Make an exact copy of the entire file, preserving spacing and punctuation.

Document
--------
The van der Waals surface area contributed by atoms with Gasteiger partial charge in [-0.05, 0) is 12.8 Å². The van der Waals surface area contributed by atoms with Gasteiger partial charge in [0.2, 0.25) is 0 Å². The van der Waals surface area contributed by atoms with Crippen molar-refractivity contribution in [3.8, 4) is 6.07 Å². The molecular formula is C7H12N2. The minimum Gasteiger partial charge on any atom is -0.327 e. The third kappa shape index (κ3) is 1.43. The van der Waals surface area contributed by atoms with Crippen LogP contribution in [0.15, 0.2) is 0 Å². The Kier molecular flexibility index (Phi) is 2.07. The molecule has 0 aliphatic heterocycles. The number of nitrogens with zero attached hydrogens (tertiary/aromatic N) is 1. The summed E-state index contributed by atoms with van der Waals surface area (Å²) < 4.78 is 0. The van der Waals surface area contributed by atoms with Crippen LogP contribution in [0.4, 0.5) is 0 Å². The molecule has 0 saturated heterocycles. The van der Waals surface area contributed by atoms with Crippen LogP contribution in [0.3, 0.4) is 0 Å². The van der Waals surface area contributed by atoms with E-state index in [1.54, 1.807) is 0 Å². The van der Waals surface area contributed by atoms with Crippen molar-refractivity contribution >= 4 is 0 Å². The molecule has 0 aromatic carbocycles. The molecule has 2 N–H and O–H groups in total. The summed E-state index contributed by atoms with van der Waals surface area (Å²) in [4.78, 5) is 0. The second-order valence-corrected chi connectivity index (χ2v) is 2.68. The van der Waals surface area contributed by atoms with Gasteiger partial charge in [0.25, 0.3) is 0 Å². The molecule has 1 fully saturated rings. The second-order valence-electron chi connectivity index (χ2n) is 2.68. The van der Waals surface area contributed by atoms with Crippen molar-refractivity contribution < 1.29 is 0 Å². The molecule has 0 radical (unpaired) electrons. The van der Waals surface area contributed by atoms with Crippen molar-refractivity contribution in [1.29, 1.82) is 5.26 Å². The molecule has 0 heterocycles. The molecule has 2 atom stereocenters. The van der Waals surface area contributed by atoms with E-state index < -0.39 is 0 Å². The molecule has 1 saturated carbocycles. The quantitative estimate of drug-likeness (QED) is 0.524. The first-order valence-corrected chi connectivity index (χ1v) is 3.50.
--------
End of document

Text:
The van der Waals surface area contributed by atoms with Gasteiger partial charge in [-0.05, 0) is 12.8 Å². The van der Waals surface area contributed by atoms with Gasteiger partial charge in [0.2, 0.25) is 0 Å². The van der Waals surface area contributed by atoms with Crippen molar-refractivity contribution in [3.8, 4) is 6.07 Å². The molecular formula is C7H12N2. The minimum Gasteiger partial charge on any atom is -0.327 e. The third kappa shape index (κ3) is 1.43. The van der Waals surface area contributed by atoms with Crippen LogP contribution in [0.15, 0.2) is 0 Å². The Kier molecular flexibility index (Phi) is 2.07. The molecule has 0 aliphatic heterocycles. The number of nitrogens with zero attached hydrogens (tertiary/aromatic N) is 1. The summed E-state index contributed by atoms with van der Waals surface area (Å²) < 4.78 is 0. The van der Waals surface area contributed by atoms with Crippen LogP contribution in [0.4, 0.5) is 0 Å². The molecule has 0 saturated heterocycles. The van der Waals surface area contributed by atoms with Crippen LogP contribution in [0.3, 0.4) is 0 Å². The van der Waals surface area contributed by atoms with E-state index in [1.54, 1.807) is 0 Å². The van der Waals surface area contributed by atoms with Crippen molar-refractivity contribution >= 4 is 0 Å². The molecule has 0 aromatic carbocycles. The molecule has 2 N–H and O–H groups in total. The summed E-state index contributed by atoms with van der Waals surface area (Å²) in [4.78, 5) is 0. The second-order valence-corrected chi connectivity index (χ2v) is 2.68. The van der Waals surface area contributed by atoms with Gasteiger partial charge in [0.25, 0.3) is 0 Å². The molecule has 1 fully saturated rings. The second-order valence-electron chi connectivity index (χ2n) is 2.68. The van der Waals surface area contributed by atoms with Crippen molar-refractivity contribution < 1.29 is 0 Å². The molecule has 0 radical (unpaired) electrons. The van der Waals surface area contributed by atoms with Crippen molar-refractivity contribution in [1.29, 1.82) is 5.26 Å². The molecule has 0 heterocycles. The molecule has 2 atom stereocenters. The van der Waals surface area contributed by atoms with E-state index < -0.39 is 0 Å². The molecule has 1 saturated carbocycles. The quantitative estimate of drug-likeness (QED) is 0.524. The first-order valence-corrected chi connectivity index (χ1v) is 3.50.